By: Eric G.
Mark Robinson finally emerges from the shadow of various bands and pseudonyms with his first proper solo album. It's another batch of eccentric pop tunes played with surgical precision and recorded with sterile clarity. Robinson performs most of Tiger Banana on his guitar alone. Occasionally, electronic beats surface in the background, but they are far from showy, barely serving as metronomic pulses behind his sparse guitar lines. Each track begins with a delicate strum of only one or two strings of the guitar followed by Robinson's expressively boyish vocals, which translate freakishly obsessive lyrics.
Tiger Banana is a return to the clean pop of Robinson's darker Unrest days (particularly the Imperial period of 1992-93), although it's not nearly as emotive or graceful. Gone are the angular tendencies of the bass-heavy Flin Flon as well as the sleek, spacey pop of Air Miami. Robinson has made his simplest and most direct record yet. He sings with such stifled emotion, though, that it comes across very calculating. Every word is enunciated to an obnoxious degree. There are bursts of emotion, but they are so rare as to be shocking.
The electronics are as sparse as the guitar lines, resembling at times the primitive sound on New Order's first album, Movement. Robinson's often silly and puzzling lyrics remove what would be a dark cloud if the music were to be believed. Richard Baluyut and Fontaine Toups of Versus lend help to the proceedings on both guitar and back-up vocals, but this is wholeheartedly a solo outing for Robinson. It has his controlling fingerprints all over it- from the instantly recognizable jangle of his guitar to his unmistakable choirboy harmonies.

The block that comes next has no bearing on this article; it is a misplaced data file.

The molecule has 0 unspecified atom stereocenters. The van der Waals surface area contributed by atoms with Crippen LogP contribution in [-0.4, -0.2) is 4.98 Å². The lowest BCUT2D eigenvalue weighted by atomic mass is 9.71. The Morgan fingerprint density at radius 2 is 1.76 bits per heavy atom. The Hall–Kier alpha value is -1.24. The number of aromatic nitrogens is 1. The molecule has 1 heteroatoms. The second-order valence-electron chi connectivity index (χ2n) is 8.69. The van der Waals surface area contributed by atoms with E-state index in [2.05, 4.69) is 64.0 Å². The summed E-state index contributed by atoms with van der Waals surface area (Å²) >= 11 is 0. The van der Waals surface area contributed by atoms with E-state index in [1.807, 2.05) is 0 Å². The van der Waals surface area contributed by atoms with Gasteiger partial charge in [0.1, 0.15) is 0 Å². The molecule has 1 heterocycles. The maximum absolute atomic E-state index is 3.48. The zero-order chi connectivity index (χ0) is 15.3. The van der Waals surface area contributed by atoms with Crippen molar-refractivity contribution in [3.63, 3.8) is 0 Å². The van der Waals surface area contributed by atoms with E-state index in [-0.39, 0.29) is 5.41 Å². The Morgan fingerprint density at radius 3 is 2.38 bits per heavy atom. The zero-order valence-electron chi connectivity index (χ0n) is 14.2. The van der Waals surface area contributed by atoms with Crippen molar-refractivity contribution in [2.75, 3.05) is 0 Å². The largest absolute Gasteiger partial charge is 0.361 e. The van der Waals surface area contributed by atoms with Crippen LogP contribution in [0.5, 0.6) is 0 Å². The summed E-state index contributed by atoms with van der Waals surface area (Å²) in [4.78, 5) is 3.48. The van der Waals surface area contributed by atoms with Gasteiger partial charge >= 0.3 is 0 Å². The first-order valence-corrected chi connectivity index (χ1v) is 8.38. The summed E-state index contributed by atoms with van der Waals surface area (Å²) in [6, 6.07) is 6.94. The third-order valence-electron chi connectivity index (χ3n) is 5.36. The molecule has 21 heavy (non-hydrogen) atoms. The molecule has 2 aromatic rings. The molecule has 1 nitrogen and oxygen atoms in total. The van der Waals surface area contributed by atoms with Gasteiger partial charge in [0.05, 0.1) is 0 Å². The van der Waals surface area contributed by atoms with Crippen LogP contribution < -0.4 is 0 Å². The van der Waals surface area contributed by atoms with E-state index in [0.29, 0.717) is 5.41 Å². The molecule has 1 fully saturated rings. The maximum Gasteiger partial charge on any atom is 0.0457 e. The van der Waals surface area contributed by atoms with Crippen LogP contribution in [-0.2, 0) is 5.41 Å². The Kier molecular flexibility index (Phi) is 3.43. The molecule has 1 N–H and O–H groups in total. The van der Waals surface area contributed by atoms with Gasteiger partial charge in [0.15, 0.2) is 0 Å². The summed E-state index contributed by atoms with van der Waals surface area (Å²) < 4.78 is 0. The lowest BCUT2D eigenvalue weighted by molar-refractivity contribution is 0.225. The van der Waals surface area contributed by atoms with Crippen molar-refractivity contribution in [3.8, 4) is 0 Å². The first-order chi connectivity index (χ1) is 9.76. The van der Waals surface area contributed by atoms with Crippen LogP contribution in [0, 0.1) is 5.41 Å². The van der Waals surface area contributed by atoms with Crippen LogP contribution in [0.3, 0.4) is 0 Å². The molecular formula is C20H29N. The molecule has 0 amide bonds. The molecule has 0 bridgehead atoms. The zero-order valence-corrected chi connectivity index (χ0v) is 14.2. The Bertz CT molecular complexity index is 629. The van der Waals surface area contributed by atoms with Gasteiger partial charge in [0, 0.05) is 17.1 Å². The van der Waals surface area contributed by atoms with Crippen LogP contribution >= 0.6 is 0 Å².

Robinson's long-time fascination with crisp, pure sounds permeates Tiger Banana. The production is so clean you could eat off it. "French Good Looks" encapsulates the crux Robinson's strict formula. The vocals tower over the repetitive and sparse guitar interplay. Keyboards are used sparingly and effectively, adding a certain level of emotion to Robinson's cold studio presence. The songs never sound busy. Robinson delivers his cryptic lyrics with a menacing emphasis on each syllable: "She knew everything/she kissed everyone/from her French beret to the back of my hand."
"Volunteering Conquering Fires" is far more playful, recalling the height of the indie pop explosion that Unrest certainly helped to define, but it's one of the few abnormally upbeat tracks. "Difficult Situations" evokes a warm nostalgia despite its serious demeanor thanks to some carefully placed keyboards. "Starfighter" is the golden moment of the record. Robinson's voice harmonizes so well with Toups' that it is obviously reminiscent of the dynamic Bridget Cross gave to Unrest's final two albums. The guitar surge is unexpected but no less glorious.
These are not instantly catchy pop songs. Tiger Banana requires patience and several listens for sure. Robinson tries to keep the melodies lurking beneath his weirdly formal performances, but sometimes he can't help falling into his old sugarcoated ways as on "Putting Up Good Numbers", which is propelled by a wash of jangly guitars and an actual drumbeat. Tiger Banana is a pop experiment that I recommend you participate in. You may not immediately warm up to its strange idiosyncrasies, but just give it some time- it's worth the trouble.